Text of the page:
• The deadrise of the boat depends on the length and width of its hull, on where the center of gravity is located. A wider boat may be easier to get to plane, but it will start to sway longitudinally earlier compared to a narrower boat, even if these hulls have the same deadrise angle at the transom. A narrower boat with a large deadrise angle at the stern goes faster and softer.

Choose the deadrise of your boat according to your purposes, as there is simply no ideal deadrise angle for all occasions.

Classification of leisure boats by mode of movement

In different modes of movement, the effect of hydrodynamic forces on the hull of the watercraft has a different character, its trim also changes in different ways. Accordingly, there are the following distinctive modes of movement of small watercrafts on the water surface:

  • buoyant (displacement) mode
  • semi-displacement mode;
  • planing mode.

Displacement mode

The displacement mode is observed at low speeds, when the watercraft, according to Archimedes principle, displaces almost the same volume of water while being anchored and moving. In other words, when moving, the watercraft is submerged in water almost as much as without movement. The buoyant forces affect the hull of the watercraft and the hydrodynamic moments of these forces are able to only slightly change its trim.

That is, for such sailing mode, you need to choose a flat-bottomed boat with zero or low deadrise angle. It will be as stable as possible when anchored, at lower speed when oaring or equipped with a low-power motor. Its draft will be minimal, which is an advantage when you go through shallow water.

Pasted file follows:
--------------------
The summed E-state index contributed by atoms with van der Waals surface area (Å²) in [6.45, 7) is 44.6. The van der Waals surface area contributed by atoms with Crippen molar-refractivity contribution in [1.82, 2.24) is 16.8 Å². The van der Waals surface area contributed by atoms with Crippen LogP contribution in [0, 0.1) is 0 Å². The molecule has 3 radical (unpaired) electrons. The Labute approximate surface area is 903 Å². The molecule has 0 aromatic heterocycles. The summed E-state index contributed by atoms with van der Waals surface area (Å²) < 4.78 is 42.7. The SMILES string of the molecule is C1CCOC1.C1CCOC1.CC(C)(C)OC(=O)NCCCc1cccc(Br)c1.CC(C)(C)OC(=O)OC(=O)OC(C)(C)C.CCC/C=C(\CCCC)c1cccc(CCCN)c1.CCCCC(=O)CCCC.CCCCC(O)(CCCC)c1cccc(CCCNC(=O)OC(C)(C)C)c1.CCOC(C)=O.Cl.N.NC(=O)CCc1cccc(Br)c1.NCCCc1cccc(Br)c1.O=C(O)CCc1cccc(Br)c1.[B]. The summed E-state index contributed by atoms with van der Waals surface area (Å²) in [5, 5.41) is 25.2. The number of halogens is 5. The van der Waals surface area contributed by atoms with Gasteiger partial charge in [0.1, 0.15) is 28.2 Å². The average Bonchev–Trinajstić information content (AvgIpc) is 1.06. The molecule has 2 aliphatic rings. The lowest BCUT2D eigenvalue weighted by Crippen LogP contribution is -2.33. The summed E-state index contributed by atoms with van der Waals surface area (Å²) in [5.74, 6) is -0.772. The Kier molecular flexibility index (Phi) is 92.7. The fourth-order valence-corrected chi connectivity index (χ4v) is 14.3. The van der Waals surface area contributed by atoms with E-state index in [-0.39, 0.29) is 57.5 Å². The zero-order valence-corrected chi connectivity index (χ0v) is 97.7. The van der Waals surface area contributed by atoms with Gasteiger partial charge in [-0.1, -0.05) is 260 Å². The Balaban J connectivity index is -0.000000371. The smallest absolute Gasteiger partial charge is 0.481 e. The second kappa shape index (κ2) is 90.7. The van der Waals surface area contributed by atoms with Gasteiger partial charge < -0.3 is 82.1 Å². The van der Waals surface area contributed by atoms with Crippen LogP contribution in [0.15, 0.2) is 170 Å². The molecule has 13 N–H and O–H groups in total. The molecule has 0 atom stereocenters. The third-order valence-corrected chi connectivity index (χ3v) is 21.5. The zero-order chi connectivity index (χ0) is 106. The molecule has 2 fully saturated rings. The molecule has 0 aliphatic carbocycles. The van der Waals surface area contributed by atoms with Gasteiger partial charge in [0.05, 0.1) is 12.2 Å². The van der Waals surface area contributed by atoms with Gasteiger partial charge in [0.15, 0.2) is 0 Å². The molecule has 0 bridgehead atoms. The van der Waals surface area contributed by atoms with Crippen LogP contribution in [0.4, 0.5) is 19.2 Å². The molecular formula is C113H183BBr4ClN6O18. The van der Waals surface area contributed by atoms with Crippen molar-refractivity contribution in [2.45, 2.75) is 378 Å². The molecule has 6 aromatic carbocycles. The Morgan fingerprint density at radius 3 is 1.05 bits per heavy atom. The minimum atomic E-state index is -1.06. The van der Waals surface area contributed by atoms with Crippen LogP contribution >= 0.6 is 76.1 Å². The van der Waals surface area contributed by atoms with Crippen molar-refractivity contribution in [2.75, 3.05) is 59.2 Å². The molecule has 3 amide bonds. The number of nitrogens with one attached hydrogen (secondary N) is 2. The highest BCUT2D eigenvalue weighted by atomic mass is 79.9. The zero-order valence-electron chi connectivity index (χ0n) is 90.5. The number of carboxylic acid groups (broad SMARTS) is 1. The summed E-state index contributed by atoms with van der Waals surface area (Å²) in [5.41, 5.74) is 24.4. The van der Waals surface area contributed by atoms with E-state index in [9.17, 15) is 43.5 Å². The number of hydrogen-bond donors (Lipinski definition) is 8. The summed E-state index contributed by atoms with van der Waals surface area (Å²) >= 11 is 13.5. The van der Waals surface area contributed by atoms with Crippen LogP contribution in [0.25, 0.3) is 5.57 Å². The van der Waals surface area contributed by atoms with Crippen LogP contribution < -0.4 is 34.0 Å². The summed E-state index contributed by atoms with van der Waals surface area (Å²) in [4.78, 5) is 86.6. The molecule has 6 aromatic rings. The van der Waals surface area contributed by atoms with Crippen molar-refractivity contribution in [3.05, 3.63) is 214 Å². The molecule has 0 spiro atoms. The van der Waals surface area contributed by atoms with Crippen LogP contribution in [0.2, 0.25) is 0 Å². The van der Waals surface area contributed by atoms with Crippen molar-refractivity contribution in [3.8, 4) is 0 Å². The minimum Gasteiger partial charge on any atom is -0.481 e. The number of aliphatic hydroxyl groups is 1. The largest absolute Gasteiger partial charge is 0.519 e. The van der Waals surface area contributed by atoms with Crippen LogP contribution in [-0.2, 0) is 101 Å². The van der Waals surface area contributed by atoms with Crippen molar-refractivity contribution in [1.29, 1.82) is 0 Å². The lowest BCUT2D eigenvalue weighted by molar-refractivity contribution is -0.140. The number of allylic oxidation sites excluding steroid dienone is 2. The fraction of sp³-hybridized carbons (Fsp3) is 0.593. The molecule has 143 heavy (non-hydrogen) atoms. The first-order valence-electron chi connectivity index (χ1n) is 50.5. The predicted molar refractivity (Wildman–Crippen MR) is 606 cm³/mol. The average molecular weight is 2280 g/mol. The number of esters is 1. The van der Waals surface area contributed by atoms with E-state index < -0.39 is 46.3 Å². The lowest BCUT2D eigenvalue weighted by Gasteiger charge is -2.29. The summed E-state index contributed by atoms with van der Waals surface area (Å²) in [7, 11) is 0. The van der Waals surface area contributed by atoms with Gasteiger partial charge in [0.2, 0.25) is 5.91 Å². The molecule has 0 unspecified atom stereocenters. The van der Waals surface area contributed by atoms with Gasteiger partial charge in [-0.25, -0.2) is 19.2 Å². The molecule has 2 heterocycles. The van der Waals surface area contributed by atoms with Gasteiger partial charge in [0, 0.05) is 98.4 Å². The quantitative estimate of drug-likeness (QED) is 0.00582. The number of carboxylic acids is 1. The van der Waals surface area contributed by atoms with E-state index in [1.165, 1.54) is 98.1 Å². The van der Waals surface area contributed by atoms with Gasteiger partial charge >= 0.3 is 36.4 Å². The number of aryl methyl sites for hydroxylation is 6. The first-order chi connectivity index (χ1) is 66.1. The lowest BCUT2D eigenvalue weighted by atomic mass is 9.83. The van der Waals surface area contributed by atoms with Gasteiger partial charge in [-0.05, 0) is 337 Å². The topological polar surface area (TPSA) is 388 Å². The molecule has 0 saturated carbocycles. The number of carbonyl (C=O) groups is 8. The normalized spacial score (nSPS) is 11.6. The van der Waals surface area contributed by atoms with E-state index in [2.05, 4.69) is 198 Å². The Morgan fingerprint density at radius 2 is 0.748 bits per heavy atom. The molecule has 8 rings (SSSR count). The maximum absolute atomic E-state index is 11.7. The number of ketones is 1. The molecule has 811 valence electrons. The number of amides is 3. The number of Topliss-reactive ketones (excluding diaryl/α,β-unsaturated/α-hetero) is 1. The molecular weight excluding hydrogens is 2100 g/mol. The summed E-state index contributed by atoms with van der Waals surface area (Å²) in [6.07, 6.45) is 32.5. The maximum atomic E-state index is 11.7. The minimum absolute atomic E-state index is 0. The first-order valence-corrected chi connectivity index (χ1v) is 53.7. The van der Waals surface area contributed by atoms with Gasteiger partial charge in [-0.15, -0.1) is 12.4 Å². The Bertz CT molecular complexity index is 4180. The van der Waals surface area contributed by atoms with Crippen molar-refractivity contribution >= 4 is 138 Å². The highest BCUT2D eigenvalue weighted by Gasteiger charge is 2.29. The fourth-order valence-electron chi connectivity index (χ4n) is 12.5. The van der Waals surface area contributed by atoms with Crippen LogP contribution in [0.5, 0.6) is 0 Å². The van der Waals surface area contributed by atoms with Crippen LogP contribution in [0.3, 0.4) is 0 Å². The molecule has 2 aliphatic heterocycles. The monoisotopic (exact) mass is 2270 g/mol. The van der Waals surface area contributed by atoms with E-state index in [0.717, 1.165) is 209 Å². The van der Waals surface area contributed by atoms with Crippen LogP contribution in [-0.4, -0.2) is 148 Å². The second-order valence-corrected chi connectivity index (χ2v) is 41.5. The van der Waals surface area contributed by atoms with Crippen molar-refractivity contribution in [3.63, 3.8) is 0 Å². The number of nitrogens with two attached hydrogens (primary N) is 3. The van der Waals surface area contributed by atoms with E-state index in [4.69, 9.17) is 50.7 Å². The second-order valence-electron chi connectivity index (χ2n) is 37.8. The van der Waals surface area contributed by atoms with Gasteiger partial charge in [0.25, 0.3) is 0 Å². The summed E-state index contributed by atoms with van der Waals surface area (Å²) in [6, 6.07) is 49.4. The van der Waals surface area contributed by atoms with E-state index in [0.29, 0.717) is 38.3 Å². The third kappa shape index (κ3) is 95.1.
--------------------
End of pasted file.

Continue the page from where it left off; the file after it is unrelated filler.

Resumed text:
Semi-displacement mode

Watercrafts for this mode of operation are intermediate between displacement ones and planing ones. The shapes of their hull are distinguished by sharp chine. There are also soft-chine hulls. The line of the chine of moderate curvature sinks into the water as it approaches the stern. The cross sections along the frames have a moderate deadrise.

For this mode of movement, you should choose a boat with a moderate deadrise.

Planing mode

The planing mode of operation is gliding on water under the effect of hydrodynamic forces. To confidently enter the planing mode, the specific load (weight related to power) does not exceed 20-25 kg/hp. With an increase of the deadrise angle, the specific load decreases, the comfort of riding on the wave rises — the force of the landing impact decreases.

Planing mode

Simple hull forms of planing watercrafts:

  • with flat keel,
  • with concave keel,
  • with convex keel,
  • flat-bottomed.

Complex hull forms of planing watercrafts:

  • double-hulled,
  • triple-hulled,
  • others.

The main purpose of using complex hull forms is to increase the speed on the wave, i.e. to increase seaworthiness. As for inflatable boats, the use of complex hull forms, as a rule, is not relevant.

For planing mode of operation, you should choose a boat with a moderate or large deadrise. It will be as maneuverable as possible, will easily get to plane and will confidently moving through the waves.